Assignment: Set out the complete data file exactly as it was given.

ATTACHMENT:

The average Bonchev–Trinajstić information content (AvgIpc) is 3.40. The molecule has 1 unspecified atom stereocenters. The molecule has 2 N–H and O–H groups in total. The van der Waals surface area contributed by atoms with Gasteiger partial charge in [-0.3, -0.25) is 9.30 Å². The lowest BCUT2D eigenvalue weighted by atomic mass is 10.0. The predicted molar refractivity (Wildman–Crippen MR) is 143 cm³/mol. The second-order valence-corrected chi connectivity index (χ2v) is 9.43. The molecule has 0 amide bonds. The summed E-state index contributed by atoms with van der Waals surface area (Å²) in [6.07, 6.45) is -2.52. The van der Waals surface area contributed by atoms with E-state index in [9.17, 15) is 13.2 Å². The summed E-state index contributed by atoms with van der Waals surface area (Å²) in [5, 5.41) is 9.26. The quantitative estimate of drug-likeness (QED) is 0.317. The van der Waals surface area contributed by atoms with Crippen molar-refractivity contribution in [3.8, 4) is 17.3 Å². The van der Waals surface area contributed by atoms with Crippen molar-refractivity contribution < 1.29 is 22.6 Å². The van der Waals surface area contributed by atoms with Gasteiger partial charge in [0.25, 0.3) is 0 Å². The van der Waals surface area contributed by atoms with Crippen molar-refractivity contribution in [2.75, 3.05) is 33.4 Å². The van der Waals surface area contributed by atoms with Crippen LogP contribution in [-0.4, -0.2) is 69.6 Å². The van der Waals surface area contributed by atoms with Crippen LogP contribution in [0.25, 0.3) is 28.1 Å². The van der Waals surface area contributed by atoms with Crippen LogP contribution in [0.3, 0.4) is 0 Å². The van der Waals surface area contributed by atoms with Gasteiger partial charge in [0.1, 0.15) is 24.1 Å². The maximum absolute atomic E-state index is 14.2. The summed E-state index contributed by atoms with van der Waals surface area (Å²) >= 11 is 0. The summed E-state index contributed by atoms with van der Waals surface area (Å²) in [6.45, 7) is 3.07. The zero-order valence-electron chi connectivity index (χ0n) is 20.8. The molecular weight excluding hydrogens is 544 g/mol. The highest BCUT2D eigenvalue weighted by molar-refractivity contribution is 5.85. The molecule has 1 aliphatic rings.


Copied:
The average Bonchev–Trinajstić information content (AvgIpc) is 3.40. The molecule has 1 unspecified atom stereocenters. The molecule has 2 N–H and O–H groups in total. The van der Waals surface area contributed by atoms with Gasteiger partial charge in [-0.3, -0.25) is 9.30 Å². The lowest BCUT2D eigenvalue weighted by atomic mass is 10.0. The predicted molar refractivity (Wildman–Crippen MR) is 143 cm³/mol. The second-order valence-corrected chi connectivity index (χ2v) is 9.43. The molecule has 0 amide bonds. The summed E-state index contributed by atoms with van der Waals surface area (Å²) in [6.07, 6.45) is -2.52. The van der Waals surface area contributed by atoms with E-state index in [9.17, 15) is 13.2 Å². The summed E-state index contributed by atoms with van der Waals surface area (Å²) in [5, 5.41) is 9.26. The quantitative estimate of drug-likeness (QED) is 0.317. The van der Waals surface area contributed by atoms with Crippen molar-refractivity contribution in [3.8, 4) is 17.3 Å². The van der Waals surface area contributed by atoms with Crippen molar-refractivity contribution < 1.29 is 22.6 Å². The van der Waals surface area contributed by atoms with Gasteiger partial charge in [0.25, 0.3) is 0 Å². The van der Waals surface area contributed by atoms with Crippen molar-refractivity contribution in [2.75, 3.05) is 33.4 Å². The van der Waals surface area contributed by atoms with Crippen LogP contribution in [-0.4, -0.2) is 69.6 Å². The van der Waals surface area contributed by atoms with Crippen LogP contribution in [0.25, 0.3) is 28.1 Å². The van der Waals surface area contributed by atoms with Crippen LogP contribution in [0.3, 0.4) is 0 Å². The van der Waals surface area contributed by atoms with Gasteiger partial charge in [0.1, 0.15) is 24.1 Å². The maximum absolute atomic E-state index is 14.2. The summed E-state index contributed by atoms with van der Waals surface area (Å²) >= 11 is 0. The summed E-state index contributed by atoms with van der Waals surface area (Å²) in [6.45, 7) is 3.07. The zero-order valence-electron chi connectivity index (χ0n) is 20.8. The molecular weight excluding hydrogens is 544 g/mol. The highest BCUT2D eigenvalue weighted by molar-refractivity contribution is 5.85. The molecule has 1 aliphatic rings.